Hey guys first post on here, not sure if this is the right place to put it but i saw someone else post something like this here so maybe it is. So I am looking to go to a Maritime school, I applied to Maine and i am waiting back to hear, Just have a few questions about the schooling, what is it like, how hard or easy are the classes. The only classes that I know about are Calc and Phys and Meteorology. All the other classes seam scary, I read up alittle bit on some of them but still unsure. Any info would help. Oh I would be going to school as a transfer student. Spend 2 and half years at a school going for teaching and tho I love coaching kids to swim teaching them school work and doing that for a living doesn’t seam to be what i am looking for.
Hi everyone first time posting so I am not sure if this is the right area but I saw another post in here that is asking new guys stuff so here it goes. I just applied to Maine Maritime and was looking to get in to a maritime school. First off I am going in as a transfer student, I was going to school for teaching but during the process I realized that I don’t want to do that. Its different coaching young kids to swim and teaching them school subjects and I just don’t think I want to do that for the rest of my life. I have always love the water and boats, I work on a charter boat, which is the best thing to me since sliced bread, most fun I’ve had working ever. So my question is I know what calc, phys and Meteorology are, but the other classes seam scary to me, I read up on them a little bit but still are they hard, easy. I just don’t no what to expect. Also MTO was filled so i went for SVO which my cousin told me that I could easily move to MTO. How true is this, how easy and when can i do it. Any Info would help. Thanks everyone.
And what would you be going to Maine for? Assuming deck or Vot I think they call it now, since you mention meteorology.
It is demanding as you really have to actually go to class, the location is tough, and you more or less have to “master” the subjects. The actual academics aren’t any easier or harder than a normal college I’d say. The Gpa requirement too is probably harder though.
Look up Maine Maritime on here, search it up. I recall a good comparison of the other academy’s. PM with any specific questions, been a while but been there, done that.
I re posted it but it doesnt show up…I wanted MTO but thats was filled so I went with SVO
The courses that seem to give most cadets the greatest angst are Algebra/Trig, Calculus, Physics and Rules of the Road. (R of R due to the enormous amount of memorization needed to pass.)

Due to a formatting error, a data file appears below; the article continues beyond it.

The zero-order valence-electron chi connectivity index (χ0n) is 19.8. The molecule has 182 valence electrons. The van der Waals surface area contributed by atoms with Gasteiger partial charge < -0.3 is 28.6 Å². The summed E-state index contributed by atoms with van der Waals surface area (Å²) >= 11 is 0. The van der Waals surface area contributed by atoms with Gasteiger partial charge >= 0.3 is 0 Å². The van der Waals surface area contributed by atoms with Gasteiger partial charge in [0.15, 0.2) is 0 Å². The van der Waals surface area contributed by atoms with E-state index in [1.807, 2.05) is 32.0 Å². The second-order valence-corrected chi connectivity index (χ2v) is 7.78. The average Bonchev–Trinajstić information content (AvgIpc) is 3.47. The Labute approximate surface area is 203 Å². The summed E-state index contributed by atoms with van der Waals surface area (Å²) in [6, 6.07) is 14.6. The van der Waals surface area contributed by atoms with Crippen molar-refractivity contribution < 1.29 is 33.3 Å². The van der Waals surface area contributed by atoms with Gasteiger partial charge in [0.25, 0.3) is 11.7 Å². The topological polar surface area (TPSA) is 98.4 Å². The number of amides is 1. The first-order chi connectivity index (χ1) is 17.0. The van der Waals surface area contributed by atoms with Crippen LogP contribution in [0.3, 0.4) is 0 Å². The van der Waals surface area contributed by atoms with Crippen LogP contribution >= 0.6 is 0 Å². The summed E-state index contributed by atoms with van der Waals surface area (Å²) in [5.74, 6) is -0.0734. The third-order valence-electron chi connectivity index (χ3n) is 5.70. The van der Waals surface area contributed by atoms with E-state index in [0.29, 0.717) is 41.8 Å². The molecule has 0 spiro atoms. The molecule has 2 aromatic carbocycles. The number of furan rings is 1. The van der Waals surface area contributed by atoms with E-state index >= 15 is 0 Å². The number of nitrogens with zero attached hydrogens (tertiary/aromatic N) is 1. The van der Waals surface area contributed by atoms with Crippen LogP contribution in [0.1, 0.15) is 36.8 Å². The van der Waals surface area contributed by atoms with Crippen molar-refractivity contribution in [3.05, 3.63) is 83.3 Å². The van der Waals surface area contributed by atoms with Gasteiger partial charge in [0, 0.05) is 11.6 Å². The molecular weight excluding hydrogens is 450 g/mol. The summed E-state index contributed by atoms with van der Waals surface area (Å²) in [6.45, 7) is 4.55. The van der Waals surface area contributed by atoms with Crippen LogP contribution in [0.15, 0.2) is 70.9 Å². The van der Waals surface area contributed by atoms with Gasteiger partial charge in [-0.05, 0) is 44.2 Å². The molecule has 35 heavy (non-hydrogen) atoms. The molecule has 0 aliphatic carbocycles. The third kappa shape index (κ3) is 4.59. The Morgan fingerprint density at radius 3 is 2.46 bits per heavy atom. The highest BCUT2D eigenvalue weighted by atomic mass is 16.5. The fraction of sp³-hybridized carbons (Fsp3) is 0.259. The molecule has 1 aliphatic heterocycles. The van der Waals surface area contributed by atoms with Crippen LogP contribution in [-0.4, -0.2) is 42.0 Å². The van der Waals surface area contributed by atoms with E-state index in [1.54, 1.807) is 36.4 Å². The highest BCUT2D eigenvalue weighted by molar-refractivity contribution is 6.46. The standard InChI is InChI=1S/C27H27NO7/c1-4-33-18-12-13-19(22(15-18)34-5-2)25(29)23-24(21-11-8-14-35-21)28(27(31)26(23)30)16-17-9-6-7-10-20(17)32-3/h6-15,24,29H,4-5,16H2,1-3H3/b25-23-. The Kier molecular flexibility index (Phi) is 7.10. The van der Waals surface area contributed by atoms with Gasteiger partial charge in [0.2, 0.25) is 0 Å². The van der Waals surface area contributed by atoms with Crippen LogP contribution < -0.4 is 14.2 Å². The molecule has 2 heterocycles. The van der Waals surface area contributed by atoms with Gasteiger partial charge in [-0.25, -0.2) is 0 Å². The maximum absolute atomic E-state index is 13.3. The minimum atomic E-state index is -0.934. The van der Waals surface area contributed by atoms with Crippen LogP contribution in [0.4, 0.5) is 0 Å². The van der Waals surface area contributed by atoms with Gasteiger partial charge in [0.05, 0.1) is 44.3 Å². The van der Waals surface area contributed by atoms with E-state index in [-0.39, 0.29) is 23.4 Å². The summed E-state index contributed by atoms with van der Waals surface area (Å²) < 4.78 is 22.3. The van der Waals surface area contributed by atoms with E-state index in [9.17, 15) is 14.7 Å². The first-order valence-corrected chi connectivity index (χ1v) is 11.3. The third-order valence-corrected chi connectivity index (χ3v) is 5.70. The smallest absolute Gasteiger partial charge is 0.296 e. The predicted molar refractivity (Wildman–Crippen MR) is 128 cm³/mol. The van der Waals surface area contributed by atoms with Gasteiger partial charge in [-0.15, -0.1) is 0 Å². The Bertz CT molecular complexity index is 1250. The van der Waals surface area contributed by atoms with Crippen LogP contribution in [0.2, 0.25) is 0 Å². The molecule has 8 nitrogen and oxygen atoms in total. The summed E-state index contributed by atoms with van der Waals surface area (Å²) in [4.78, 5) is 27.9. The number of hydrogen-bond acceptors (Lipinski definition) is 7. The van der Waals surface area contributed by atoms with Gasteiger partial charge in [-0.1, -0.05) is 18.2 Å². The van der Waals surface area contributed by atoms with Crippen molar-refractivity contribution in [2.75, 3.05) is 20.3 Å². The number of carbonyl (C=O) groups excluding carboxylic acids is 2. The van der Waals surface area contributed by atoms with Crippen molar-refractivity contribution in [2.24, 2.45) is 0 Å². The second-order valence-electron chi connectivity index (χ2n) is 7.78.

Edit - If you are not going Deck, R of R is not required.
Yes, MTO is what I want.
I’m not sure how easily you could transfer to MTO without playing catch up. SVO is a non-regimental program, and I’m not sure you have the option to go on the cruise as it’s a 500T license.
[QUOTE=SeaSick;99701]I’m not sure how easily you could transfer to MTO without playing catch up. SVO is a non-regimental program, and I’m not sure you have the option to go on the cruise as it’s a 500T license.[/QUOTE]
I know some people who traded up for more tonnage at the end of their freshman year as VOT. It is possible, the hardest part is getting the Dean to let you in because space is tight in all deck programs. Once you’re in, when you return as a sophomore, you have to do RPT with the freshmen, then you just go about your business taking classes like a normal sophomore. Most of the stuff you did as an SVO/VOT freshman pretty much covers what MTO freshmen do.
SVO/VOT students do not, and cannot, cruise. There is already little enough space that some unlimited students have to be sent to other academy’s training ships for the summer. As for the SVO/VOT license, the SVO program is a 2-year associate’s degree and results in a 200-ton near coastal mate plus an AB-limited ticket. The VOT program is the SVO program (licenses and all) plus 2 more years for a full bachelor of science, and results in either a 500 or 1600-ton near coast mate’s license, depending on whether or not you get sea-time over 100-tons during your three summer co-ops.
Boy I remember coming back from a thermodynamics test with my head spinning from entropy or enthalpy questions and seeing the deckies coming from knot tying class with a bunch of knots on a board thinking it was hard. Two thirds of the Nautical Science (Deckies) cadets made deans list. The top engineer in my class had a 3.47 GPA and about only 20% of the engineering cadets made deans list. Most of the people who flunked out and came back went up on the bridge not engine dept.
[QUOTE=“Jetryder223;99651”]The courses that seem to give most cadets the greatest angst are Algebra/Trig, Calculus, Physics and Rules of the Road. (R of R due to the enormous amount of memorization needed to pass.)
Edit - If you are not going Deck, R of R is not required.[/QUOTE]
If you are having trouble with Algebra, my 12 year old son could probably help you. Trig is just plain easy. Man up boys.
Rules of the Road?? Really? Come on!!
Maine is a good school.
Rules is not a hard class. If you’re memorizing you aren’t learning it right. If you want to just memorize stuff why bother with an academy?
The biggest problem is inadequate high school preparation for college. The next biggest problem is that colleges are accepting too many kids who are not college material. This happens at most colleges, not just the academies. This wastes a lot of time and money, and greatly reduces the value of a college education.
Thank you guys, keep the info coming.